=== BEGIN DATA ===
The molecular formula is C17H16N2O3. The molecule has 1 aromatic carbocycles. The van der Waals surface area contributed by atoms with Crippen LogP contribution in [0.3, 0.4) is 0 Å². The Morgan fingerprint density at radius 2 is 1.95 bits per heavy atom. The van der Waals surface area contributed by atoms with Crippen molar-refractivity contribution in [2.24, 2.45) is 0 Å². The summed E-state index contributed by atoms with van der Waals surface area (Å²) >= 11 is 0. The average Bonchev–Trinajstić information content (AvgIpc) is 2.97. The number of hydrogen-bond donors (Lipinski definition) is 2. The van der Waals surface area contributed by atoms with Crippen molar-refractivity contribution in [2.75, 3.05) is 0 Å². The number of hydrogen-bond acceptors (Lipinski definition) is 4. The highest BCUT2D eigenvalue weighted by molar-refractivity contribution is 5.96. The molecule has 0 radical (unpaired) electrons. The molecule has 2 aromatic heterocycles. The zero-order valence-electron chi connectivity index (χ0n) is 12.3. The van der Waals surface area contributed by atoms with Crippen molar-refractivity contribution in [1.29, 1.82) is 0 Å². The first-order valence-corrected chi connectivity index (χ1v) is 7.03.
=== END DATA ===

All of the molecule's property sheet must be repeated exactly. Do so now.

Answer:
The molecular formula is C17H16N2O3. The molecule has 1 aromatic carbocycles. The van der Waals surface area contributed by atoms with Crippen LogP contribution in [0.3, 0.4) is 0 Å². The Morgan fingerprint density at radius 2 is 1.95 bits per heavy atom. The van der Waals surface area contributed by atoms with Crippen molar-refractivity contribution in [2.24, 2.45) is 0 Å². The summed E-state index contributed by atoms with van der Waals surface area (Å²) >= 11 is 0. The average Bonchev–Trinajstić information content (AvgIpc) is 2.97. The number of hydrogen-bond donors (Lipinski definition) is 2. The van der Waals surface area contributed by atoms with Crippen molar-refractivity contribution in [2.75, 3.05) is 0 Å². The number of hydrogen-bond acceptors (Lipinski definition) is 4. The highest BCUT2D eigenvalue weighted by molar-refractivity contribution is 5.96. The molecule has 0 radical (unpaired) electrons. The molecule has 2 aromatic heterocycles. The zero-order valence-electron chi connectivity index (χ0n) is 12.3. The van der Waals surface area contributed by atoms with Crippen molar-refractivity contribution in [1.29, 1.82) is 0 Å². The first-order valence-corrected chi connectivity index (χ1v) is 7.03.